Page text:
[GAP Forum] StructureDescription & memory
R. Keith Dennis
dennis at rkd.math.cornell.edu
Tue Apr 8 14:42:30 BST 2008
Over the past year I've been doing a large number of computations
with GAP and as I require much of the same data to be computed
over & over again, I've been storing it. One of the items I've
been storing is the StructureDescription of a large number of
groups. I realize that for groups, especially p-groups, the
information obtained isn't always that useful, but sometimes it is.
For more complicted groups (lots of factors in the order) this
seems to be very expensive to compute, and very slow (hence the
reason to store it).
I've run into a problem, which may be intrinsic to the problem, may
be a problem with gap, or might be a problem with our computer or
operating system. Perhaps someone can tell me which.
Ok, a perhaps stupid computation, but let's ignore that part:
I've computed the structure descriptions of all the groups of order
256 (56092 total) except for the ones numbered 56083 through 56087. I
believe all of these are of rank 7. I've now either run out of memory
and had GAP quit, or I've brought the machine down 3 times when trying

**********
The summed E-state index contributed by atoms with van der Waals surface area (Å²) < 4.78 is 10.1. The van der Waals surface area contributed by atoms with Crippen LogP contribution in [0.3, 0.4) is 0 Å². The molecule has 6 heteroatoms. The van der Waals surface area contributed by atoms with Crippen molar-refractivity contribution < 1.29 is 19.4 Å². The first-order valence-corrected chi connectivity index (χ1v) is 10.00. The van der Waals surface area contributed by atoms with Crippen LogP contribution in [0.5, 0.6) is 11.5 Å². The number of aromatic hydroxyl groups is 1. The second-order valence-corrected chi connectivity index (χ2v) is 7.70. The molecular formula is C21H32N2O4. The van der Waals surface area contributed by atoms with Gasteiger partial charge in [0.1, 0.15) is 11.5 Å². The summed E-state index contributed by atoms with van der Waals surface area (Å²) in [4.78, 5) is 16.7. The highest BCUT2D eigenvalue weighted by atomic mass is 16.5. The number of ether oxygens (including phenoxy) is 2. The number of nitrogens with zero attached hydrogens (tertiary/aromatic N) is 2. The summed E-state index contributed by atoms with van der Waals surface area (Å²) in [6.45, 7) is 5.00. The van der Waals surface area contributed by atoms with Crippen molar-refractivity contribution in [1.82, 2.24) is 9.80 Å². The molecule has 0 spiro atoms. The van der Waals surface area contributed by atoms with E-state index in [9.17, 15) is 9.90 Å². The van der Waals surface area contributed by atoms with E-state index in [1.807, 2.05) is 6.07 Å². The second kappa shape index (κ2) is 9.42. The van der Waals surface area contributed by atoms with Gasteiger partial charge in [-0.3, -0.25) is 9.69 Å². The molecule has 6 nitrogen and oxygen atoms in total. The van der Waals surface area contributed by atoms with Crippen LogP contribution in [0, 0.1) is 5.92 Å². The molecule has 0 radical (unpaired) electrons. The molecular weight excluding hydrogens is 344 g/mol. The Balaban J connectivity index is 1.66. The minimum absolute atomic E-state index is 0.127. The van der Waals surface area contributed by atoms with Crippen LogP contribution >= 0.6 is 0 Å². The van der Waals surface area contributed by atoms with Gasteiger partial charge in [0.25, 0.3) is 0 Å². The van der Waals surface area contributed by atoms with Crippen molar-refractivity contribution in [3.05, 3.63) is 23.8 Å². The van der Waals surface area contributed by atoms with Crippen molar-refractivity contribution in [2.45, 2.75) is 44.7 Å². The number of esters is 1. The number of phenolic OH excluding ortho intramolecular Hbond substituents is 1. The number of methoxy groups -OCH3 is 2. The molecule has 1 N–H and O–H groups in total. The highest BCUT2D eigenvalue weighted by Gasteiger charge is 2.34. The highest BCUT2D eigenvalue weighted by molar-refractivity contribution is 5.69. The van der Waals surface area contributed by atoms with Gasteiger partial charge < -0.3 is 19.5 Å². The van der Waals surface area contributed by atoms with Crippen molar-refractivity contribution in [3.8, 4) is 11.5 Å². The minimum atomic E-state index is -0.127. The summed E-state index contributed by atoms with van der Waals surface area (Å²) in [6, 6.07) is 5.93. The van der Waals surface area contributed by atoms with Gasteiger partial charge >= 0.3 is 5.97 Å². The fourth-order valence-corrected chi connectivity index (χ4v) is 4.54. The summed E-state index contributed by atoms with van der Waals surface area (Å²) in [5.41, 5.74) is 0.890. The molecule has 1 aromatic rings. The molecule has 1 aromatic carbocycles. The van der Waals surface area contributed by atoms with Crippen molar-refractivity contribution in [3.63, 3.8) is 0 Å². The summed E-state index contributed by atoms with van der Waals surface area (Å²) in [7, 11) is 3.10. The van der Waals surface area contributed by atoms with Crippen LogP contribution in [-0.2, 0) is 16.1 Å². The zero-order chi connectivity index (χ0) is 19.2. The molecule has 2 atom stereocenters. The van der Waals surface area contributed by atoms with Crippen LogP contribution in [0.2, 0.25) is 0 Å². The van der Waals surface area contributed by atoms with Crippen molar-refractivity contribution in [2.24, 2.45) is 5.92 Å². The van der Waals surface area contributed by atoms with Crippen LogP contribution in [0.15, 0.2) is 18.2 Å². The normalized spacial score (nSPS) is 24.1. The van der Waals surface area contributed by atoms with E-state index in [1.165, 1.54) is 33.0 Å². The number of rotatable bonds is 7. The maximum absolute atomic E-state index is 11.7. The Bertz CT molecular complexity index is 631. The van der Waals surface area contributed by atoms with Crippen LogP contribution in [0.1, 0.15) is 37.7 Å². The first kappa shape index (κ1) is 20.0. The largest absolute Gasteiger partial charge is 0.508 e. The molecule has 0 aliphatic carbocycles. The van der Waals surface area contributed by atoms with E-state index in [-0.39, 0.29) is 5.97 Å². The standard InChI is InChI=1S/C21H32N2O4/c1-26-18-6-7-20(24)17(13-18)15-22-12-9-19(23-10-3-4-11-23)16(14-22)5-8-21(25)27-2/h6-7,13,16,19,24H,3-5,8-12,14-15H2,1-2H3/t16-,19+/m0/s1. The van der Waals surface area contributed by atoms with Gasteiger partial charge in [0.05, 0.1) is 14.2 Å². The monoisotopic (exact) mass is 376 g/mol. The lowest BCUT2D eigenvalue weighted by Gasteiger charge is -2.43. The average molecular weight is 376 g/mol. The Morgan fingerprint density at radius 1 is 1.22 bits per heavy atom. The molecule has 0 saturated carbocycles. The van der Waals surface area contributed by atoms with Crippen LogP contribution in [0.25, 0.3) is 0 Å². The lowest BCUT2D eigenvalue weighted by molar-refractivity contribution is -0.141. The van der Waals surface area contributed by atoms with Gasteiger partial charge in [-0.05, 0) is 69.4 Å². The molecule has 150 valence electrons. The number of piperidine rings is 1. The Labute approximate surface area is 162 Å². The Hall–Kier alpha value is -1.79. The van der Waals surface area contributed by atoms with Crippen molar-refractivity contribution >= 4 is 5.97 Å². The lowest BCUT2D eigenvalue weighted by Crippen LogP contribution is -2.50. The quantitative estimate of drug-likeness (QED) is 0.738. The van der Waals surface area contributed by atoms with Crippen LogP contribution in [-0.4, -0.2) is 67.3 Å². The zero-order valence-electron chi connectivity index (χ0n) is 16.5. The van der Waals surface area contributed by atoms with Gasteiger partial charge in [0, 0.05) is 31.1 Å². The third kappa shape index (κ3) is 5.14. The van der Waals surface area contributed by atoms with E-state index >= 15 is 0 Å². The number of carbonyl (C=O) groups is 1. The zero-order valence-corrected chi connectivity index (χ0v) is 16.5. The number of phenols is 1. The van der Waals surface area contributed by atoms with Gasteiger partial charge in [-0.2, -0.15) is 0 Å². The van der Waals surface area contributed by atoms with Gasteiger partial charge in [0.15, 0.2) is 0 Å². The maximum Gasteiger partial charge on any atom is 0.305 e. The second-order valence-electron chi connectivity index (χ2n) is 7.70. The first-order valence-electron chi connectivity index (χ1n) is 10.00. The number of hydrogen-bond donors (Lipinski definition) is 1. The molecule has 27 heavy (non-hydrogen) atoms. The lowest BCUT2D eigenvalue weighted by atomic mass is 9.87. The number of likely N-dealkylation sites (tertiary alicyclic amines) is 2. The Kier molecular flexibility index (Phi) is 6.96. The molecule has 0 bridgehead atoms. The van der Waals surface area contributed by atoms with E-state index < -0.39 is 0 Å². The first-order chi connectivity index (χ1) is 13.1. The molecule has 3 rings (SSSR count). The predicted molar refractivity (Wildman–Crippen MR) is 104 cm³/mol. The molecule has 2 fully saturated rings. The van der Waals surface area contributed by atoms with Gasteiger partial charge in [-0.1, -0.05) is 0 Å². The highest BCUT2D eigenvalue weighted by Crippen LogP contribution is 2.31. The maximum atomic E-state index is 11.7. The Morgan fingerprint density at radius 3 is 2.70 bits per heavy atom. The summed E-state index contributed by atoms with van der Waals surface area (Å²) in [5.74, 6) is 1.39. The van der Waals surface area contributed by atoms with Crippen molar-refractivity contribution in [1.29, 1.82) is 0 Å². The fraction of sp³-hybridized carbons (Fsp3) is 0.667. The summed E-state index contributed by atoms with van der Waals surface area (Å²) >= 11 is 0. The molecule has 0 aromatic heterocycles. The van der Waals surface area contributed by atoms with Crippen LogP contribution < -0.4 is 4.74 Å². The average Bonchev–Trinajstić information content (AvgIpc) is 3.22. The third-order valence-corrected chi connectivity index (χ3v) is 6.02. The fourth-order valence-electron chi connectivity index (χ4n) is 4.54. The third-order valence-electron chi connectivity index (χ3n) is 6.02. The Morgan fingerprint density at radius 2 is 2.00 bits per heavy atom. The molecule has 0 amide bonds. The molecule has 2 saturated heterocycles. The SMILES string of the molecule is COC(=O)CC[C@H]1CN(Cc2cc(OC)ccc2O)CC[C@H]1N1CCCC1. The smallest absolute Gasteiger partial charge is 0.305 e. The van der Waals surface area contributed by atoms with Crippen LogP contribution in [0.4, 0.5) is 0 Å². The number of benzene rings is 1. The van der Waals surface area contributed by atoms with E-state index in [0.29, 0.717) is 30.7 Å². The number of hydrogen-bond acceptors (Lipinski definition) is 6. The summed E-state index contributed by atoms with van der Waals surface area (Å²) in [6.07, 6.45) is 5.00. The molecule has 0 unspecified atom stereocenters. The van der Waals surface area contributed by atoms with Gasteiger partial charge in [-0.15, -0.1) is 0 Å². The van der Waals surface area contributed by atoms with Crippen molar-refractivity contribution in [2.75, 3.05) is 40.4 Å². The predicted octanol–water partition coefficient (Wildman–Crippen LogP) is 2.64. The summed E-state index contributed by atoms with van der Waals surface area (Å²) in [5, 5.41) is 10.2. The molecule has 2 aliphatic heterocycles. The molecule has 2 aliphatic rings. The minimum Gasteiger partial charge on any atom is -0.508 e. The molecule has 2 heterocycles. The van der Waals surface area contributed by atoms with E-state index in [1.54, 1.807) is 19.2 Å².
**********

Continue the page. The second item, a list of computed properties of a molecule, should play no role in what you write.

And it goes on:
to compute the result for 56083 or 56087. With memory set at a max of
50G the computation runs out of memory and quits. I've tried 100G and
80G with the same result - a crash. The machine does have 128G of ram
and several times that in swap space (as well as 16 CPUs).
Any ideas what the problem may be?
One further question and a remark:
Are there any other implementations of a computation of structure
description that gives more useful information that that in gap?
I still believe that it makes sense to have a community accessible
archive of many such "standard" computations as structure
descricption, although when I raised that question at the recent
computational group theory conference in Ohio, there was not a great
deal of enthusiasm for the idea. With the current cheap price of
storage (especially compared to that of memory and the time expended
for comutation), it would seem to make sense, to me at least.
Keith
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